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    • Old Hall Marshes

      Old Hall Marshes

      Our reserve here comprises extensive grazing marshes with brackish water fleets, reedbeds, saltmarsh and two offshore islands. In winter, thousands of wildfowl come here and summer sees breeding waders.

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    • Old Moor

      Old Moor

      Right at the heart of the Dearne Valley, Old Moor is a wonderful place to come and watch wildlife. The skies, fields and open water are teeming with birds throughout the year.

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    • Otmoor

      Otmoor

      This is a magical nature reserve of wet meadows and reedbeds. It is a haven in winter for thousands of ducks, such as teals and wigeons, and in spring and summer for breeding wading birds, such as lapwings and redshanks.

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    • Ouse Fen

      Ouse Fen

      In the Cambridgeshire Fens we're working with Hanson on an ambitious scheme. We're transforming a working sand and gravel quarry into a vast nature reserve with open water, grassland and, when complete, the biggest reedbed in the UK.

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    • Ouse Washes

      Ouse Washes

      In the heart of the Fens, the Ouse Washes forms the largest area of washland (grazing pasture that floods in the winter) in the UK. The reserve attracts thousands of ducks and swans in winter, and in spring, hundreds of breeding waders.

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    • Pagham Harbour Local Nature Reserve

      Pagham Harbour Local Nature Reserve

      Pagham Harbour is a glorious and peaceful nature reserve, one of the few undeveloped stretches of the Sussex coast, and an internationally important wetland site for wildlife.

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    • Pulborough Brooks

      Pulborough Brooks

      Set in the heart of beautiful countryside, this reserve is a fantastic day out for people of all ages. Walks lead through hedge-lined paths to viewing areas and hides where volunteers are often on hand to help point out the wildlife.

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    • Radipole Lake

      Radipole Lake

      A nature reserve in central Weymouth sounds unlikely, but once you are on the footpath amongst the reeds and lagoons you could be far away in the countryside.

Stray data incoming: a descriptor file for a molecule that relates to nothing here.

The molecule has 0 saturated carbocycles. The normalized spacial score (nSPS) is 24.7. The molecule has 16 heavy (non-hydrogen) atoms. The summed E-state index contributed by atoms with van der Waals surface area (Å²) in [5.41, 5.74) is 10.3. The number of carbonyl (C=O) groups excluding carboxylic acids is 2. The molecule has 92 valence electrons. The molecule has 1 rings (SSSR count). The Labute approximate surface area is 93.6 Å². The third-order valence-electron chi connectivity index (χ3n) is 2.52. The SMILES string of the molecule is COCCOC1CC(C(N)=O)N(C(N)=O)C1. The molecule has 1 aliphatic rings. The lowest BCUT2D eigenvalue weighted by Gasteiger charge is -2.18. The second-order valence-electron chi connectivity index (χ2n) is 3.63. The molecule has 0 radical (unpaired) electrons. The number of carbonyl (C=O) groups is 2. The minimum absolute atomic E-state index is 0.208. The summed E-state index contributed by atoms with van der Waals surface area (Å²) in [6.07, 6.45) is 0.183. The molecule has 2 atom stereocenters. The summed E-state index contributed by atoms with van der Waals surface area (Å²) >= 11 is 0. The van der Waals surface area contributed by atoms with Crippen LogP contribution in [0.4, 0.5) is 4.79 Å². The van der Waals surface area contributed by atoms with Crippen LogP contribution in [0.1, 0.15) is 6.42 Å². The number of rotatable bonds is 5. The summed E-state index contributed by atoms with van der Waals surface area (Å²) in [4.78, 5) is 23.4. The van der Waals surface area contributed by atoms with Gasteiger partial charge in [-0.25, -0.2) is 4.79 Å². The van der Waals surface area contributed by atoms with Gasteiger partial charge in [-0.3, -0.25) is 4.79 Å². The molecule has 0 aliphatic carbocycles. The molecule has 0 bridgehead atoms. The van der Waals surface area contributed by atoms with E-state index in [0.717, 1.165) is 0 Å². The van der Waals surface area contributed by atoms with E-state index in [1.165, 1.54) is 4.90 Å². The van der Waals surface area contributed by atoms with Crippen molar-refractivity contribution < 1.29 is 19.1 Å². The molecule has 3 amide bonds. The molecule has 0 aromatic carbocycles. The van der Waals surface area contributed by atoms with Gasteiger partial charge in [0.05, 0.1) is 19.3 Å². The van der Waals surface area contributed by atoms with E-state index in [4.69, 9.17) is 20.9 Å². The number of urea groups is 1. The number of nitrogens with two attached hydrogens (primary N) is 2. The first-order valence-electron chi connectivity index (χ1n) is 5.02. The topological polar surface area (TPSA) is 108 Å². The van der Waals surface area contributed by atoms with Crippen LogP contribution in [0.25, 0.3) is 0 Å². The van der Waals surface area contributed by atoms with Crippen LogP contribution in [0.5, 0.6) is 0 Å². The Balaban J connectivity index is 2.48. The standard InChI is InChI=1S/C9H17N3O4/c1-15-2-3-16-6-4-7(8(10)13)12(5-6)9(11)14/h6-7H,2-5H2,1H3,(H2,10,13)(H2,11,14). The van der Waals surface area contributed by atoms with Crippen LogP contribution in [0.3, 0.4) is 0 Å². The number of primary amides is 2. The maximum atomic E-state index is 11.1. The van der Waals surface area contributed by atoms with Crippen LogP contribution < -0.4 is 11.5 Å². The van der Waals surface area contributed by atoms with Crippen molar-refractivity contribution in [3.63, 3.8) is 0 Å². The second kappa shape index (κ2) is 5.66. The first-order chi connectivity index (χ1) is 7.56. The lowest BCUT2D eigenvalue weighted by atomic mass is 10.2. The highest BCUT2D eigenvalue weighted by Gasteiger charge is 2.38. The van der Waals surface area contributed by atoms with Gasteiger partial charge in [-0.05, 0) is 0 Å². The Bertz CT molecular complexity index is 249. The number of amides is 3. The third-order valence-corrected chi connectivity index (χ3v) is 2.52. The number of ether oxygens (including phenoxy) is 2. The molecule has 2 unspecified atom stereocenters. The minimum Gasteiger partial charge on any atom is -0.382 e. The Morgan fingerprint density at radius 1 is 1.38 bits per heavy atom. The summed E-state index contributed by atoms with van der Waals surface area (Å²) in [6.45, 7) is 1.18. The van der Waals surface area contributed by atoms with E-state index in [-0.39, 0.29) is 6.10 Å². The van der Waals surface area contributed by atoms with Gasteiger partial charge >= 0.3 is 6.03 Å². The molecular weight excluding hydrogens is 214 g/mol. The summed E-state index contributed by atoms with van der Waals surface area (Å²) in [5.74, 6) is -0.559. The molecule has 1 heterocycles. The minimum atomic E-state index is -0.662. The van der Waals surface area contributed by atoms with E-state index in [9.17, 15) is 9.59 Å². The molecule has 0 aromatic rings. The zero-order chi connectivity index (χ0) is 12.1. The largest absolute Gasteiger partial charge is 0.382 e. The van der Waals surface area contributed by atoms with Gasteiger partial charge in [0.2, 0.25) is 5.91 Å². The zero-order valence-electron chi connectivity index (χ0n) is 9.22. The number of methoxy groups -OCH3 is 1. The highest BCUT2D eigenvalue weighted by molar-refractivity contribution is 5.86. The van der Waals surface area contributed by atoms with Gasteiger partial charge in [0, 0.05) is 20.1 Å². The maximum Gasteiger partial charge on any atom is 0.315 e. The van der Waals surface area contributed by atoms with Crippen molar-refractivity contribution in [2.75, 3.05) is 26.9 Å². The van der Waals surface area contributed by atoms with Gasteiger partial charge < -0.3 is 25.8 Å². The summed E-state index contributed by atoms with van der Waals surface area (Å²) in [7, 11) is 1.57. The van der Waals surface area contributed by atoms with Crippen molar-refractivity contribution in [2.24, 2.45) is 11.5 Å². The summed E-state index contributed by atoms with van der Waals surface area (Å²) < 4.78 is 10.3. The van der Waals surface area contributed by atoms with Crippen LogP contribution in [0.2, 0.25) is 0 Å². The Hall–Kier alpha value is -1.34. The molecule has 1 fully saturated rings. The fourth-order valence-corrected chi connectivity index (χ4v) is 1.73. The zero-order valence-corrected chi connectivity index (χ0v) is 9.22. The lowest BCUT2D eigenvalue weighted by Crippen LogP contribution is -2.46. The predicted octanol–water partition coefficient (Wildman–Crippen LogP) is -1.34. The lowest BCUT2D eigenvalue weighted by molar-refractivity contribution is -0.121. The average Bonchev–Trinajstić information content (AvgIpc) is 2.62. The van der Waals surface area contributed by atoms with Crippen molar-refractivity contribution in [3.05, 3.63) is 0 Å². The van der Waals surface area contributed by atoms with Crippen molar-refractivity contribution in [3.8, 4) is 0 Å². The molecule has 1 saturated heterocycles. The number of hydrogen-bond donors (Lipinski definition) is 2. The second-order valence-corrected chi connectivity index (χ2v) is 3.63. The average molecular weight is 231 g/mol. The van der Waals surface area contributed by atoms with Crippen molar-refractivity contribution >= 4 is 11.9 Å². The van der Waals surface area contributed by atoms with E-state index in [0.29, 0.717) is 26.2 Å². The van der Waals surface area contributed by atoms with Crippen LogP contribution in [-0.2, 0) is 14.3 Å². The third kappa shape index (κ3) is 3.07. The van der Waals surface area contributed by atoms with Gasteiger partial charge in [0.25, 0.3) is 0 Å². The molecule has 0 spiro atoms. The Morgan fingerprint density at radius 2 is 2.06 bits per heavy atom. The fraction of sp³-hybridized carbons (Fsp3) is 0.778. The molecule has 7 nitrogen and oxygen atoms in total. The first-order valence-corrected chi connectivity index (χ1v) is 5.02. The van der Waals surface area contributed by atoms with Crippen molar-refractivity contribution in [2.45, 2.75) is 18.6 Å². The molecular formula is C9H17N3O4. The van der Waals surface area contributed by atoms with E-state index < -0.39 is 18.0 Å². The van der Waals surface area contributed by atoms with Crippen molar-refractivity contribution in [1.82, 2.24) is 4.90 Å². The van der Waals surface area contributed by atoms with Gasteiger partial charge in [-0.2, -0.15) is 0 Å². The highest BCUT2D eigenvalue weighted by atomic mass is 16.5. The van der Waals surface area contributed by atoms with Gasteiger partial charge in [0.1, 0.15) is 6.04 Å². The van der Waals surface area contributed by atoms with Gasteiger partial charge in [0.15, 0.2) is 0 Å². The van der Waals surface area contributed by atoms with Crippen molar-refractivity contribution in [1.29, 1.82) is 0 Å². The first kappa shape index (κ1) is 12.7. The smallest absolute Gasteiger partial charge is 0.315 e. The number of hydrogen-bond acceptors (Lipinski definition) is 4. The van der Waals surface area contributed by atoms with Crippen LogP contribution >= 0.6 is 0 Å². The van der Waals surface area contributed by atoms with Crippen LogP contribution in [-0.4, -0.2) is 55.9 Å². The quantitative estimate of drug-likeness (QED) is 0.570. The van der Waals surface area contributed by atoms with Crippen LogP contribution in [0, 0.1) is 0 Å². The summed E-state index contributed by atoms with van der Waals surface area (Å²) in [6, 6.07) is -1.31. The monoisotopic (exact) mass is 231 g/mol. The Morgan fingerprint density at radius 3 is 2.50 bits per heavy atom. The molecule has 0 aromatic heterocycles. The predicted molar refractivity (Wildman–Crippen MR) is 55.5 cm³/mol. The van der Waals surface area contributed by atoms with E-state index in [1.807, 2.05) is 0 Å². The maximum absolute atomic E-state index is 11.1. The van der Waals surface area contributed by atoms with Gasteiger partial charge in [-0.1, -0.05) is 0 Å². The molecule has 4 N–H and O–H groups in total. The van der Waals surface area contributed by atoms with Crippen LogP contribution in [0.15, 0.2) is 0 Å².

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    • Rainham Marshes

      Rainham Marshes

      We acquired Rainham Marshes in 2000 and set about transforming it into a great place for nature and people. You can expect to see breeding wading birds in spring and summer, and large flocks of wild ducks in winter.

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    • Ribble Discovery Centre

      Ribble Discovery Centre

      Come to our visitor centre on the edge of Fairhaven Lake. It's the gateway to the north side of the Ribble Estuary - the most important single river estuary in the UK - which attracts over 270,000 birds each year.

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    • Rye Meads

      Rye Meads

      For a great family trip, visit this delightful wetland reserve beside the River Lee. Rye Meads is a favourite with walkers, birdwatchers and photographers too.

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    • Saltholme

      Saltholme

      Come and explore our huge wetland and all its wildlife, but don't forget to make time for our brilliant café - just follow your nose for freshly-brewed coffee, gooey cakes and mouthwatering meals.

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    • Sandwell Valley

      Sandwell Valley

      You can escape for an hour or two at this oasis for wildlife, less than five miles from the centre of Birmingham.

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    • Shorne Marshes

      Shorne Marshes

      Here you will find coastal grazing marsh, saltmarsh and mudflats. There are always many birds to see with breeding, passage and wintering waterfowl, wintering raptors and farmland birds.

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    • Snape

      Snape

      Snape is an exciting new reserve where we're recreating important wetland and heathland areas.

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    • Snettisham

      Snettisham

      This is the place to witness two of the UK's great wildlife spectacles: tens of thousands of wading birds wheeling over the mudflats, or packed onto banks and islands in front of our hides at high tide.

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    • South Essex Wildlife Garden

      South Essex Wildlife Garden

      The Wildlife Garden and Visitor Centre are located within Basildon District Council's Wat Tyler Country Park and are the gateway to our South Essex reserves.

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    • Stanford Wharf

      Stanford Wharf

      This site has been created to provide a home for wildlife, in particular wintering wading birds. The mudflats here forms one part of the internationally important Thames estuary. Enjoy a walk with superb views towards Cliffe Pools.

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    • St Bees Head